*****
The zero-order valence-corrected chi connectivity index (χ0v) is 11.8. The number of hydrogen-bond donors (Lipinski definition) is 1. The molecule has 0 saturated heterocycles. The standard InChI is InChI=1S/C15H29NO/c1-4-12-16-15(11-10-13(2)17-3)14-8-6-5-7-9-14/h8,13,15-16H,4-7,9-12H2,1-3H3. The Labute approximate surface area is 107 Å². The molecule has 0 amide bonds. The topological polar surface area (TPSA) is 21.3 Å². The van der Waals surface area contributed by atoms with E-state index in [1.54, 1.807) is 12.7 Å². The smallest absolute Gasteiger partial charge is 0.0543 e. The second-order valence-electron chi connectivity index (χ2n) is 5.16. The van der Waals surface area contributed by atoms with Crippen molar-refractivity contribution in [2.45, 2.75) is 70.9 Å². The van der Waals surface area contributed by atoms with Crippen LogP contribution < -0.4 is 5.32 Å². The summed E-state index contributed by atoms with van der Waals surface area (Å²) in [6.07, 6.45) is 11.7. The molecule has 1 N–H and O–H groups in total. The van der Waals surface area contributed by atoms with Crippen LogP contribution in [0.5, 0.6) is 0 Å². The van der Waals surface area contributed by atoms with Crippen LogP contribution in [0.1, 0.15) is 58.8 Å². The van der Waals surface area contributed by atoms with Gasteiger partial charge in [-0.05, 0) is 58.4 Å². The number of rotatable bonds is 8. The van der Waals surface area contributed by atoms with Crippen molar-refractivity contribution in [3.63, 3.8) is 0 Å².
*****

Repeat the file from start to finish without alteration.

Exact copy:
The zero-order valence-corrected chi connectivity index (χ0v) is 11.8. The number of hydrogen-bond donors (Lipinski definition) is 1. The molecule has 0 saturated heterocycles. The standard InChI is InChI=1S/C15H29NO/c1-4-12-16-15(11-10-13(2)17-3)14-8-6-5-7-9-14/h8,13,15-16H,4-7,9-12H2,1-3H3. The Labute approximate surface area is 107 Å². The molecule has 0 amide bonds. The topological polar surface area (TPSA) is 21.3 Å². The van der Waals surface area contributed by atoms with E-state index in [1.54, 1.807) is 12.7 Å². The smallest absolute Gasteiger partial charge is 0.0543 e. The second-order valence-electron chi connectivity index (χ2n) is 5.16. The van der Waals surface area contributed by atoms with Crippen molar-refractivity contribution in [2.45, 2.75) is 70.9 Å². The van der Waals surface area contributed by atoms with Crippen LogP contribution < -0.4 is 5.32 Å². The summed E-state index contributed by atoms with van der Waals surface area (Å²) in [6.07, 6.45) is 11.7. The molecule has 1 N–H and O–H groups in total. The van der Waals surface area contributed by atoms with Crippen LogP contribution in [0.5, 0.6) is 0 Å². The van der Waals surface area contributed by atoms with Crippen LogP contribution in [0.1, 0.15) is 58.8 Å². The van der Waals surface area contributed by atoms with Gasteiger partial charge in [-0.05, 0) is 58.4 Å². The number of rotatable bonds is 8. The van der Waals surface area contributed by atoms with Crippen molar-refractivity contribution in [3.63, 3.8) is 0 Å².